Analysis of new data obtained from U.S. Citizenship and Immigration Services (“USCIS”) reveals a dramatic increase in the number of L-1B Non Immigrant visa petitions filed, approved and denied, as well as the number of Requests for Evidence (“RFEs”) issued by the two Service Centers responsible for processing L-1 petitions, the California Service Center (“CSC”) and the Vermont Service Center (“VSC”). This data was released in response to a Freedom of Information request filed by the American Immigration Law Association (“AILA”).
As you can see from the chart below, the data reveals an increase in L-1B denial from 27% in FY2011 to 30% in FY2012 and 34% in FY2013. These rates mark a distinct trend in steep increases from prior years: 7% in 2007, 22% in 2008, 26% in 2009, and 22% in 2010, despite the fact that there has been no change in the law or regulations related to L-1B visa.
The information indicates that USCIS has clearly changed its internal standard for adjudicating L-1B petitions and further, that there may be different internal standards at each of the Service Centers, given the higher number of RFEs and denials from the CSC.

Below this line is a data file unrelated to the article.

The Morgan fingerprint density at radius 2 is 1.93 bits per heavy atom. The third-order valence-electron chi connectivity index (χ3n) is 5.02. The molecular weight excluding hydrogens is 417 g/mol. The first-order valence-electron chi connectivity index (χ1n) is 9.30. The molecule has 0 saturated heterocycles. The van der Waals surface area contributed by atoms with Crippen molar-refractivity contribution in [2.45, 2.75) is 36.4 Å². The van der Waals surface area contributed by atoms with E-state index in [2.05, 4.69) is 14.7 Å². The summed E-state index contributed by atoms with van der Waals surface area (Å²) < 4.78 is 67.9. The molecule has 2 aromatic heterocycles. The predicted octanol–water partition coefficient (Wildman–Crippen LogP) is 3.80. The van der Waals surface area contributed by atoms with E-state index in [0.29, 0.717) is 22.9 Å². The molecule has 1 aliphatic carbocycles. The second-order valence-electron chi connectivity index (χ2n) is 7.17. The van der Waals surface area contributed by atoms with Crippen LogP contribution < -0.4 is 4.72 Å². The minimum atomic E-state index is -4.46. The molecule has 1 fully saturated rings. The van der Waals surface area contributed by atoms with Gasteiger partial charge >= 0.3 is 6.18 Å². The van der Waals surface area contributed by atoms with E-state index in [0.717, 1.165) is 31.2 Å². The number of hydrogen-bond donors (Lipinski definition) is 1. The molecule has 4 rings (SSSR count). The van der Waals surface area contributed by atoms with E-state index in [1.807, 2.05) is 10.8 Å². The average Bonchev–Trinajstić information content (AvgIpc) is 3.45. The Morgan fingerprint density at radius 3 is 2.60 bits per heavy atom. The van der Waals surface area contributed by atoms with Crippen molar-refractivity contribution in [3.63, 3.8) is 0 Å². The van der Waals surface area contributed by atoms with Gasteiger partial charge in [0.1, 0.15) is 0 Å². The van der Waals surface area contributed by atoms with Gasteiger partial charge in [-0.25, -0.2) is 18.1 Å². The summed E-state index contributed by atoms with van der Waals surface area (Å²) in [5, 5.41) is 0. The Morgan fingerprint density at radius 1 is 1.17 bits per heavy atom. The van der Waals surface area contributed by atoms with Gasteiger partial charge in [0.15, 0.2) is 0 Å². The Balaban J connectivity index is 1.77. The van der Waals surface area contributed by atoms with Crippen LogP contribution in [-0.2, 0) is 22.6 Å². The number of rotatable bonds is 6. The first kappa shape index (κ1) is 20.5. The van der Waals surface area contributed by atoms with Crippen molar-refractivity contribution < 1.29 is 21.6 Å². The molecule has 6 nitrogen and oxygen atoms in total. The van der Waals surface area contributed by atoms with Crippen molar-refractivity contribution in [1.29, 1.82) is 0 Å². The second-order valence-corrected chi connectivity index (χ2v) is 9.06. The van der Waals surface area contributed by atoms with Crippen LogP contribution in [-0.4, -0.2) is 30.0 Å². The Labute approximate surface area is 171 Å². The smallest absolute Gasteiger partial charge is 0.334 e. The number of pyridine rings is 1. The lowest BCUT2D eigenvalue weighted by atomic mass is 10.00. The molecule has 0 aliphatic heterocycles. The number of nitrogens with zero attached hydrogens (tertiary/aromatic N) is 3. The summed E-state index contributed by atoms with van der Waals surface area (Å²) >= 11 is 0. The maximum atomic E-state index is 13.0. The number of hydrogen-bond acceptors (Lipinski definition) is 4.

The L-1B visa classification is available to key employees, with specialized knowledge, of multinational companies (called “intracompany transferees”). The L-1B visa requires that the employee has been employed abroad for one full year during the preceding three years by a foreign entity related to the U.S. company as a parent, branch, subsidiary or affiliate who has acquired specialized knowledge of the company’s business, operations, services and/or products.
Alka Bahal is a Partner and the Co-Chair of the Corporate Immigration Practice of Fox Rothschild LLP. Alka is situated in Fox Rothschild’s Roseland, New Jersey office though she practices throughout the United States and at Consulates worldwide. You can reach Alka at (973) 994-7800, or email@example.com.